Asian shares edged up while the Australian dollar and commodities pared early losses as investors bet China’s latest interest rate hike would not change the optimistic outlook for the global economy in 2011.
People’s Bank of China raised rates by 25 basis points on Saturday, the second rate rise in just over two months, as part of a series of measures designed to combat inflation which hit a 28-month high of 5.1 percent in November.
“Our economists had expected a rate rise before the end of the year, but releasing the news on Christmas Day itself came as a little surprise to the market,” said Chen Xin Yi, associate vice president at Barclays Capital in Singapore.
“Nevertheless, we believe that the well-calibrated timing reflects consideration for minimizing unwanted financial market volatility and reducing potential capital movement to the extent possible.”
The MSCI index of Asian stocks outside Japan rose 0.2 percent. Major markets such as Hong Kong and Australia remained closed.
“The impact of today’s rate move on the real economy’s growth momentum is likely to be minimal.” said Qian Wang, chief China economist at JP Morgan.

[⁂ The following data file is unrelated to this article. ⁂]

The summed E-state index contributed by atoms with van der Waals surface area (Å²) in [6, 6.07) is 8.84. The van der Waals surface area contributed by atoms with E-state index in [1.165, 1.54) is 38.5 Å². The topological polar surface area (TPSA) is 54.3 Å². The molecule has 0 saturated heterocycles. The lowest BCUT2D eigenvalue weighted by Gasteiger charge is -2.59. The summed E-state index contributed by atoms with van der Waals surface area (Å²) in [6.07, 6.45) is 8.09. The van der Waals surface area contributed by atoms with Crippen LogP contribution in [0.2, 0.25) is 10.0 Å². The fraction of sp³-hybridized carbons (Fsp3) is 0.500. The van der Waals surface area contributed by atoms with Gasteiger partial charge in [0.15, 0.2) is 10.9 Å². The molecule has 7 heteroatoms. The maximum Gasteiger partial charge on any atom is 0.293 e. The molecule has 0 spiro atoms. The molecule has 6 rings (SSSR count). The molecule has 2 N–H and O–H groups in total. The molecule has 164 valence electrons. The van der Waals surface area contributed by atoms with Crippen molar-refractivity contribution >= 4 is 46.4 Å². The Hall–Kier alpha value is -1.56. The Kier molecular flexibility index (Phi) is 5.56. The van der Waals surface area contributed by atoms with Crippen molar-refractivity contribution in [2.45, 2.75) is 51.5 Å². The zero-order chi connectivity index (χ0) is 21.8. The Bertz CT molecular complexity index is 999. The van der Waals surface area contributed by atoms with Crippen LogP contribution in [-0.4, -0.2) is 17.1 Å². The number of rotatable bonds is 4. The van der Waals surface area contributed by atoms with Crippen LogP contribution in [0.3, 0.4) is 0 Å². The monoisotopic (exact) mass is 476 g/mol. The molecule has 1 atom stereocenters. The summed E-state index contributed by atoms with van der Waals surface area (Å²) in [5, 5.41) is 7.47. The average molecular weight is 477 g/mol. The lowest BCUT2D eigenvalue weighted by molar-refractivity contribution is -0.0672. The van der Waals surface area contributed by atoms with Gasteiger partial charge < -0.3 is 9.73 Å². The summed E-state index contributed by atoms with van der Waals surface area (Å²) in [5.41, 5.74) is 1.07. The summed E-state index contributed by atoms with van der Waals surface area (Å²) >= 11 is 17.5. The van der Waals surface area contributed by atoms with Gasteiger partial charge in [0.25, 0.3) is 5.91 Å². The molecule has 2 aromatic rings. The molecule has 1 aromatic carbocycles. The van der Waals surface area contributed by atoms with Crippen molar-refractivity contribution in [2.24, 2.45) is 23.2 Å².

China’s key stock index pared earlier gains and yuan forwards were modestly higher. The
Shanghai Composite was down 0.3 percent, with weak small and mid-cap shares offsetting mild gains in banking and insurance shares.
Japan’s Nikkei closed up 0.75 percent, extending its recent outperformance versus other Asian markets. The Nikkei is up over 10 percent this quarter versus a 5.4 percent rise for the MSCI Asia ex-Japan index.
Still, Japanese investors are entering 2011 in a bullish mood, raising equity holdings to a 10-month high, increasing exposure to high-yield credit and cutting back on government debt, Reuters polls showed last week.
S&P futures were a shade lower, down 0.2 percent.